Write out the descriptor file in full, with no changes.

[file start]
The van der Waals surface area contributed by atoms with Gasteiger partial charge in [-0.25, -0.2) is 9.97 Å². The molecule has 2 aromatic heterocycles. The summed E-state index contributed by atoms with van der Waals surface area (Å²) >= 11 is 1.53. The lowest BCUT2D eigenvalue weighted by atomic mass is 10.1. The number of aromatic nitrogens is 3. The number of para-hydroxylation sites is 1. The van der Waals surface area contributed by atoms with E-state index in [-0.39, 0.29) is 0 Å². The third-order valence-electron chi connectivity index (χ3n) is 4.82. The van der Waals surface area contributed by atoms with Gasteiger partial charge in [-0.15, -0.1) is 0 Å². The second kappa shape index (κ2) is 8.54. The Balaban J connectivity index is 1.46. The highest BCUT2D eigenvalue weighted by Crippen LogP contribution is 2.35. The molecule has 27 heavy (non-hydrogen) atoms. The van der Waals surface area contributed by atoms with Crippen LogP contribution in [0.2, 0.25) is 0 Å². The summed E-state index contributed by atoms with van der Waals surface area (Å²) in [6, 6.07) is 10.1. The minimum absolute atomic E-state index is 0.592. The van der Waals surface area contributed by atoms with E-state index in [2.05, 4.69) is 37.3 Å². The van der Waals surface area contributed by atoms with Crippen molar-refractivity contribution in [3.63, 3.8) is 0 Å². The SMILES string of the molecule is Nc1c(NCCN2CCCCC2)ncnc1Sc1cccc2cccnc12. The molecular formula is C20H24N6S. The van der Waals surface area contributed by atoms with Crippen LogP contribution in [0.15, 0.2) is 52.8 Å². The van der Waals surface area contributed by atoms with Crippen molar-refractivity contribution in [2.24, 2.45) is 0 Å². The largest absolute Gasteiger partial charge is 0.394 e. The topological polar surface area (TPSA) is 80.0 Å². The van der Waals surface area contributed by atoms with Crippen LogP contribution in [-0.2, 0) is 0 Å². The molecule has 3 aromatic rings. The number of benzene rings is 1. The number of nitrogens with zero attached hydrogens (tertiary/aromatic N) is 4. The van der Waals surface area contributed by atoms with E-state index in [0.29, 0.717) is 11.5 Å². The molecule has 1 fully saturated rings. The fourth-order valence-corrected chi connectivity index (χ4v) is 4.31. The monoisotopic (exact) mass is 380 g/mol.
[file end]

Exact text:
The van der Waals surface area contributed by atoms with Gasteiger partial charge in [-0.25, -0.2) is 9.97 Å². The molecule has 2 aromatic heterocycles. The summed E-state index contributed by atoms with van der Waals surface area (Å²) >= 11 is 1.53. The lowest BCUT2D eigenvalue weighted by atomic mass is 10.1. The number of aromatic nitrogens is 3. The number of para-hydroxylation sites is 1. The van der Waals surface area contributed by atoms with E-state index in [-0.39, 0.29) is 0 Å². The third-order valence-electron chi connectivity index (χ3n) is 4.82. The van der Waals surface area contributed by atoms with Gasteiger partial charge in [-0.15, -0.1) is 0 Å². The second kappa shape index (κ2) is 8.54. The Balaban J connectivity index is 1.46. The highest BCUT2D eigenvalue weighted by Crippen LogP contribution is 2.35. The molecule has 27 heavy (non-hydrogen) atoms. The van der Waals surface area contributed by atoms with Crippen LogP contribution in [0.2, 0.25) is 0 Å². The summed E-state index contributed by atoms with van der Waals surface area (Å²) in [6, 6.07) is 10.1. The minimum absolute atomic E-state index is 0.592. The van der Waals surface area contributed by atoms with E-state index in [2.05, 4.69) is 37.3 Å². The van der Waals surface area contributed by atoms with Crippen molar-refractivity contribution in [3.63, 3.8) is 0 Å². The SMILES string of the molecule is Nc1c(NCCN2CCCCC2)ncnc1Sc1cccc2cccnc12. The molecular formula is C20H24N6S. The van der Waals surface area contributed by atoms with Crippen LogP contribution in [0.15, 0.2) is 52.8 Å². The van der Waals surface area contributed by atoms with Crippen molar-refractivity contribution in [2.24, 2.45) is 0 Å². The largest absolute Gasteiger partial charge is 0.394 e. The topological polar surface area (TPSA) is 80.0 Å². The van der Waals surface area contributed by atoms with Crippen LogP contribution in [-0.2, 0) is 0 Å². The molecule has 3 aromatic rings. The number of benzene rings is 1. The number of nitrogens with zero attached hydrogens (tertiary/aromatic N) is 4. The van der Waals surface area contributed by atoms with E-state index in [0.29, 0.717) is 11.5 Å². The molecule has 1 fully saturated rings. The fourth-order valence-corrected chi connectivity index (χ4v) is 4.31. The monoisotopic (exact) mass is 380 g/mol.